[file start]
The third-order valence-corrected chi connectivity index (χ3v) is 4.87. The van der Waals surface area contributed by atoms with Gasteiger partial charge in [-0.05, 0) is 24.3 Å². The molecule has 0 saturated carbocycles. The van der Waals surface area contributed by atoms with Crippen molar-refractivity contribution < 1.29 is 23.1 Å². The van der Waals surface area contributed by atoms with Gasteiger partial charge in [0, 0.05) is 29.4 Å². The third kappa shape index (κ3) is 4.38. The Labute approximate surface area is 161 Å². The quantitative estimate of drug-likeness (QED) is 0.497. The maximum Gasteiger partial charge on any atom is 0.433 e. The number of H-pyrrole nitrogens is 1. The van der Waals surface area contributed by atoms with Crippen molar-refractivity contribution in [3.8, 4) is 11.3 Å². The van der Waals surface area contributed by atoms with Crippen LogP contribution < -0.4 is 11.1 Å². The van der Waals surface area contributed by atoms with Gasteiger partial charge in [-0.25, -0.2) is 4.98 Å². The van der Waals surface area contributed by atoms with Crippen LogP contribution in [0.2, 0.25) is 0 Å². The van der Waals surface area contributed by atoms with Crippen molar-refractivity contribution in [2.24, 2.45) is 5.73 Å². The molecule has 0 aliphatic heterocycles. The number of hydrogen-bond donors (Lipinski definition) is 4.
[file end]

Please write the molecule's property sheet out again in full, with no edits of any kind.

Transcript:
The third-order valence-corrected chi connectivity index (χ3v) is 4.87. The van der Waals surface area contributed by atoms with Gasteiger partial charge in [-0.05, 0) is 24.3 Å². The molecule has 0 saturated carbocycles. The van der Waals surface area contributed by atoms with Crippen molar-refractivity contribution < 1.29 is 23.1 Å². The van der Waals surface area contributed by atoms with Gasteiger partial charge in [0, 0.05) is 29.4 Å². The third kappa shape index (κ3) is 4.38. The Labute approximate surface area is 161 Å². The quantitative estimate of drug-likeness (QED) is 0.497. The maximum Gasteiger partial charge on any atom is 0.433 e. The number of H-pyrrole nitrogens is 1. The van der Waals surface area contributed by atoms with Crippen molar-refractivity contribution in [3.8, 4) is 11.3 Å². The van der Waals surface area contributed by atoms with Crippen LogP contribution < -0.4 is 11.1 Å². The van der Waals surface area contributed by atoms with Gasteiger partial charge in [-0.25, -0.2) is 4.98 Å². The van der Waals surface area contributed by atoms with Crippen LogP contribution in [0.2, 0.25) is 0 Å². The van der Waals surface area contributed by atoms with Crippen molar-refractivity contribution in [2.24, 2.45) is 5.73 Å². The molecule has 0 aliphatic heterocycles. The number of hydrogen-bond donors (Lipinski definition) is 4.